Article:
As it turns out, Dr. Dutchman Fu’s henchman tackled the “Cesare” part of his assignment first, probably because he thought, probably correctly, that it is the one which would take longer, anyway. And, indeed, our friends arrive still in time – in really, really plenty of time, since it’s abundantly clear that Cesare Borgia’s singing lessons are still at a very early stage.
As far as tactics are concerned, Professor chronometricos has apparently decided to go with the default frontal attack, employing the same methods tried before – which, as of this, are now back to a 2:1 success:failure rate. He’s an expert in time studies, after all, not in tactical studies.
But he made use of the opportunity to improve on 16th century military technology, using his advanced knowledge from the 21st. Within reasonable bounds, of course, he doesn’t want to risk any major distortions of historical events. He has called his innovation the Halberdreidel, combining a halberdier with the working principle of a spinning top to create a nearly unstoppable close assault weapon. That shouldn’t be too far away from something that somebody like Leonardo da Vinci could have come up with, and there is no major risk that somebody could rip off the idea for their own use in the 16th century – the trick doesn’t work with just any old halberdier: it only works because Biff’s brain(ette) is so well-protected against impacts, having all of that empty space around it in that huge skull.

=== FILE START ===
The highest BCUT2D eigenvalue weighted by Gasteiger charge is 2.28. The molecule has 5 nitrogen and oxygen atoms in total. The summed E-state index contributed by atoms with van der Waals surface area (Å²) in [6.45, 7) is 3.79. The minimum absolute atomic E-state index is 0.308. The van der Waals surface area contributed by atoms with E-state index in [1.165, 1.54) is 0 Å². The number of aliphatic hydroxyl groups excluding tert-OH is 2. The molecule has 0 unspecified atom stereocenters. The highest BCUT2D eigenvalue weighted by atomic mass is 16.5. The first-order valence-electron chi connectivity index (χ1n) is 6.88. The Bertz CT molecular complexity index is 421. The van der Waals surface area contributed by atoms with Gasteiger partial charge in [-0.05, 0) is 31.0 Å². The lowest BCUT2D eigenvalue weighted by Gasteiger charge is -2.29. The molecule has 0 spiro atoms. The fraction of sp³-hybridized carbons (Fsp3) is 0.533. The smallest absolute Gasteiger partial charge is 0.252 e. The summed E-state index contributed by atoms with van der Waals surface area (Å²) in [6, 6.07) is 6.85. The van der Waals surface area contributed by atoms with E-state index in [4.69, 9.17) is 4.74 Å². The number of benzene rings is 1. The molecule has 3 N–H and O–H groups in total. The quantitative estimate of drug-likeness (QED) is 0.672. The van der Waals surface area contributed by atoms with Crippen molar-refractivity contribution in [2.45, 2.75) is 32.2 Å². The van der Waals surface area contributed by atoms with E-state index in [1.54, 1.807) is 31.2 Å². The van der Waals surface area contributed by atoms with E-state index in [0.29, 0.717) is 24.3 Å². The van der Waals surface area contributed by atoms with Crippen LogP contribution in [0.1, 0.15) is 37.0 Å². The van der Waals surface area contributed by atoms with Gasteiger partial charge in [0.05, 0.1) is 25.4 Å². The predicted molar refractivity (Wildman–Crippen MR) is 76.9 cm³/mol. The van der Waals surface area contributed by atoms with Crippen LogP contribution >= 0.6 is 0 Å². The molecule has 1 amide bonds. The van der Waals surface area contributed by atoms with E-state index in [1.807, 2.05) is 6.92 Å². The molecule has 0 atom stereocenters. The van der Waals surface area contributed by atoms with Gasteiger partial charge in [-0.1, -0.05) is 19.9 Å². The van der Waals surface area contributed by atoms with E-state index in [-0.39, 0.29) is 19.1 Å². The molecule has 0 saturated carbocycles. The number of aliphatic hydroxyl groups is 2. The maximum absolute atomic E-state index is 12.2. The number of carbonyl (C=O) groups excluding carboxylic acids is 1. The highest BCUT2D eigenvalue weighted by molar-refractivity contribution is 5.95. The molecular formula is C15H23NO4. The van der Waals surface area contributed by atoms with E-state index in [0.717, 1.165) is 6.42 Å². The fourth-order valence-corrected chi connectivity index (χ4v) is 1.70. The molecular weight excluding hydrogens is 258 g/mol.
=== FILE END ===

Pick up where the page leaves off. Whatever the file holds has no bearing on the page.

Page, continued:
More on Monday.